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EUR 160 billion VAT gap "unacceptable", says EU

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EUR 160 billion VAT gap "unacceptable", says EU

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(BRUSSELS) - EU Member States lost a staggering EUR 159.5 billion in uncollected VAT revenue in 2014, according to figures released by the European Commission on Tuesday in support of its case for VAT reform.

This is unacceptable, said the EU's Economic Affairs Commissioner Pierre Moscovici: "The current regime is woefully ill-equipped to deal with the problems of VAT fraud and miscalculations, and it's clear that the numbers will not get better by themselves."

The VAT Gap - the difference between expected VAT revenues and VAT actually collected - provides an estimate of revenue loss due to tax fraud, tax evasion and tax avoidance, but also due to bankruptcies, financial insolvencies or miscalculations.

Mr Moscovici is urging Member States to agree on the "fraud-proof EU VAT system" laid out by the Commission earlier this year, in order to "tackle this issue once and for all."

The plan 'Action Plan on VAT – Towards a single EU VAT area in April 2016' sets out ways of tackling the VAT Gap as well as long term solutions aiming to overcome VAT fraud and improve VAT collection generally across the EU.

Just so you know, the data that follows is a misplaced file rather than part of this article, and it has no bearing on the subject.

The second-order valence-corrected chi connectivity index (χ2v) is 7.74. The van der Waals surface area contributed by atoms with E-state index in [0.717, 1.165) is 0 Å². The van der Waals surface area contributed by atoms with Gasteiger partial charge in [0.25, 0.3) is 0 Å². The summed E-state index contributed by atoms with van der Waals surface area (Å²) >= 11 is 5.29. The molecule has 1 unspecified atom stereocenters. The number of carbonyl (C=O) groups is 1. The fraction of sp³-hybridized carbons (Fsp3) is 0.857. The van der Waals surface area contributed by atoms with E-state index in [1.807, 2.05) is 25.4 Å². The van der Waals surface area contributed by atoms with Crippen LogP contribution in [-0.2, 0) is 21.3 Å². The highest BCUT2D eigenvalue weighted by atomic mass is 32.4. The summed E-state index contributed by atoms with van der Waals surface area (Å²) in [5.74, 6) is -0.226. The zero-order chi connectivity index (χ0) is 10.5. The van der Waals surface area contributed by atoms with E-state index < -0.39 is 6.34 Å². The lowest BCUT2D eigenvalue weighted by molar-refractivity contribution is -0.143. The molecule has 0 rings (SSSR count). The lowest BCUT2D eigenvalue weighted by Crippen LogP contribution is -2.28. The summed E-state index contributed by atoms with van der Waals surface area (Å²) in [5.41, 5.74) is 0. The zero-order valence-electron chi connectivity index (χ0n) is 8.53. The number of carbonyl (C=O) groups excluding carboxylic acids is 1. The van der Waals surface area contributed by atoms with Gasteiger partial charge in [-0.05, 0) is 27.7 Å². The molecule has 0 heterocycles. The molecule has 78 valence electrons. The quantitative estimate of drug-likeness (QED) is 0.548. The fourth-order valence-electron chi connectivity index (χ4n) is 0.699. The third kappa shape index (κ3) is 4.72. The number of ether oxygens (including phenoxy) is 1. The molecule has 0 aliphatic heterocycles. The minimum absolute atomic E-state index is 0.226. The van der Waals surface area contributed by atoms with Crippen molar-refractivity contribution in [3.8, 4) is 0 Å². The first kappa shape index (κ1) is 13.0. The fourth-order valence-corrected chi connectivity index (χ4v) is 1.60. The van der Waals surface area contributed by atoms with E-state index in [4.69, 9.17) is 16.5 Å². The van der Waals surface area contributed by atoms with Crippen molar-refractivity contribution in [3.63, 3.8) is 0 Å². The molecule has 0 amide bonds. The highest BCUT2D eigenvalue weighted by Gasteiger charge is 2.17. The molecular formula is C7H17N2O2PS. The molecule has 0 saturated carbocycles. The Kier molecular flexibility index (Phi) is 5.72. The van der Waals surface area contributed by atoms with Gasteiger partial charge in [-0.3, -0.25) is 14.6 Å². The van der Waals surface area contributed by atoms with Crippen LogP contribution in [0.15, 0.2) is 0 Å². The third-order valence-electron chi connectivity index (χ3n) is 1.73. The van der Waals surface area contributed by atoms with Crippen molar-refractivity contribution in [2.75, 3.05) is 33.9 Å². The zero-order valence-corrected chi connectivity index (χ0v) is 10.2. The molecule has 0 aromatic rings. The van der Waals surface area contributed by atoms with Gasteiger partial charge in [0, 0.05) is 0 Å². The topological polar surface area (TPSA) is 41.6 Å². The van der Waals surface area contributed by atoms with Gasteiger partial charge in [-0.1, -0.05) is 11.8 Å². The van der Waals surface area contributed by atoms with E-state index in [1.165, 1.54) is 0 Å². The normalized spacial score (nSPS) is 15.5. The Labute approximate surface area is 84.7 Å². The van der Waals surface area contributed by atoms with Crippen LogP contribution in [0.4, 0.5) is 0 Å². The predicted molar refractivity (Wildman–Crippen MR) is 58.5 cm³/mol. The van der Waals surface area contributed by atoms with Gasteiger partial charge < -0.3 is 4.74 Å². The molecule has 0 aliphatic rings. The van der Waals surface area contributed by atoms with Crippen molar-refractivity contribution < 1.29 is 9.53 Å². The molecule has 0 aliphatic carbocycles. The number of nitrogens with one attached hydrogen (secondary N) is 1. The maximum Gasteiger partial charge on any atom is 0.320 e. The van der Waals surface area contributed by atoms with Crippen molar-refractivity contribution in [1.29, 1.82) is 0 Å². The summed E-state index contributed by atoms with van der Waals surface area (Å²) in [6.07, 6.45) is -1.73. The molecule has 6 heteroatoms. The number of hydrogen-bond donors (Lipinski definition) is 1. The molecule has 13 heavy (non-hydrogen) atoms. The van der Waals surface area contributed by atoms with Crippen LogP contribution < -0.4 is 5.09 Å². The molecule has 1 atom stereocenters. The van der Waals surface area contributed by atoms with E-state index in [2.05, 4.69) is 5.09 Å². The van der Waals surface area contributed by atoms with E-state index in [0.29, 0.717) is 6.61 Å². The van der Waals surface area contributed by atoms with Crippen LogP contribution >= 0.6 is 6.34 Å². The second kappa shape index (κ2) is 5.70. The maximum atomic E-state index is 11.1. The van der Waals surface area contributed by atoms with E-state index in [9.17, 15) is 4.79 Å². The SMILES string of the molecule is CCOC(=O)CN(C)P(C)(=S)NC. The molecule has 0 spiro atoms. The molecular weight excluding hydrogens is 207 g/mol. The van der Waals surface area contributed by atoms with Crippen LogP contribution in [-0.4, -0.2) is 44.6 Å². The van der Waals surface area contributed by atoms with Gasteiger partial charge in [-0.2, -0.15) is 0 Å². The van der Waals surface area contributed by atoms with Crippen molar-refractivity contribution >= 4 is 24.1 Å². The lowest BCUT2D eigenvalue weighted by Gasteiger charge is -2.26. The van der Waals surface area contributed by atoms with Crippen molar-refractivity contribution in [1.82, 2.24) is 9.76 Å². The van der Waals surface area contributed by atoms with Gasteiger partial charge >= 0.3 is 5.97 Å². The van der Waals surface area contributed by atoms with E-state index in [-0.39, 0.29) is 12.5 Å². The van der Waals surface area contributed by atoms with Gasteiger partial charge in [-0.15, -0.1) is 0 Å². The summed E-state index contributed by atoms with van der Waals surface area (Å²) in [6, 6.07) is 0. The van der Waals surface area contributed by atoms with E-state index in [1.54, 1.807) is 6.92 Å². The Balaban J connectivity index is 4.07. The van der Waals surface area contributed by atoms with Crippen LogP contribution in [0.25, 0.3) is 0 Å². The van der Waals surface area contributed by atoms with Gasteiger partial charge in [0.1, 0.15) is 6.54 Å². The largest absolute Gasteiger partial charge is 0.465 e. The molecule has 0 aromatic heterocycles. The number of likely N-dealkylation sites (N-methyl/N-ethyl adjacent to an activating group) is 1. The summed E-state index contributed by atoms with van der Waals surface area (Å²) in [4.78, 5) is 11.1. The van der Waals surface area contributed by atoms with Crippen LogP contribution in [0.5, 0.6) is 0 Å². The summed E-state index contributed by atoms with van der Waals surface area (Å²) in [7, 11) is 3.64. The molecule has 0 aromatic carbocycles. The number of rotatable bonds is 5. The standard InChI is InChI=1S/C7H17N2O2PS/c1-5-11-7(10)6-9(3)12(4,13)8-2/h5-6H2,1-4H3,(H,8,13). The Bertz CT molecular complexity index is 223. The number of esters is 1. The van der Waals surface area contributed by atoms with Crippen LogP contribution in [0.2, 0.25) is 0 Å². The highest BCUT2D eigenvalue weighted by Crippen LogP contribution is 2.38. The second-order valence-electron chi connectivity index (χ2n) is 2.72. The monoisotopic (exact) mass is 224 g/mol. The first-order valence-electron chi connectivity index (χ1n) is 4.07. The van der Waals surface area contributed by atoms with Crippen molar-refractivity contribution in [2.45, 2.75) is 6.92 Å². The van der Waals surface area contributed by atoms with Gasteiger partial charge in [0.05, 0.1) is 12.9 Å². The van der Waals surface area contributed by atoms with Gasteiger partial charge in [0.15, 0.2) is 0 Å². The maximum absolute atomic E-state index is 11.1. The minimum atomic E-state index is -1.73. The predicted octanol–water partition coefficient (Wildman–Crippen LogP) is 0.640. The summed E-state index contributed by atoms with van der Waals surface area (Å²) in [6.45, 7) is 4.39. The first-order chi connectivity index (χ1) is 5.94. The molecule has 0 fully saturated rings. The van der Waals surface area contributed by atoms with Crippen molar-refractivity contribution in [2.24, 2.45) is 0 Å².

Steps towards a single EU VAT area are outlined, with the aim of adapting the VAT system to the realities of the EU's internal market, the digital economy and the needs of SMEs.

Today's report shows that the VAT Gap rate ranged from a high of 37.9% of uncollected VAT in Romania to a low of only 1.2% in Sweden. In absolute terms, the highest VAT Gap of €36.9 billion was recorded in Italy while Luxembourg had the lowest of €147 million.

The VAT Gap study - funded by the Commission as part of its push to reform VAT in Europe and clamp down on tax fraud and evasion - reports improvement by some Member States in their VAT revenue collection.

However, "substantial progress" can only be achieved, says the Commission, if Member States agree to make the current EU VAT system simpler, more fraud-proof and business-friendly.

Compared to 2013, the 2014 VAT GAP decreased by €2.5 billion but individual performances of Member States still vary enormously when it comes to VAT compliance. Some 18 Member States showed an improvement in their figures, while eight Member States failed to collect more VAT revenues than the year before.

The Commission is due to will table legislative proposals in 2017 to re-establish the principle of charging VAT on cross-border trade within the EU.

Cross-border fraud accounts for € 50 billion of the VAT Gap each year in the EU and the new system should reduce cross-border fraud by 80% (about €40 billion).

Full report of the 2016 VAT Gap study

Action Plan towards a single VAT area

Measures to tackle VAT fraud

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EUR 160 Billion gap...

Posted by Demir Arabaci at 06 September 2016, 19:09 CET

The world watched once again at the G20 Summit that chinese really are 1.4 billion ignorant monkeys.
Ignoring and intentionally delaying the stairs to the Airforce One was the latest fiasco by some chinese monkeys trying to prove that they are somebody???
We all know that they are nothing more than a nation of ignorant monkeys.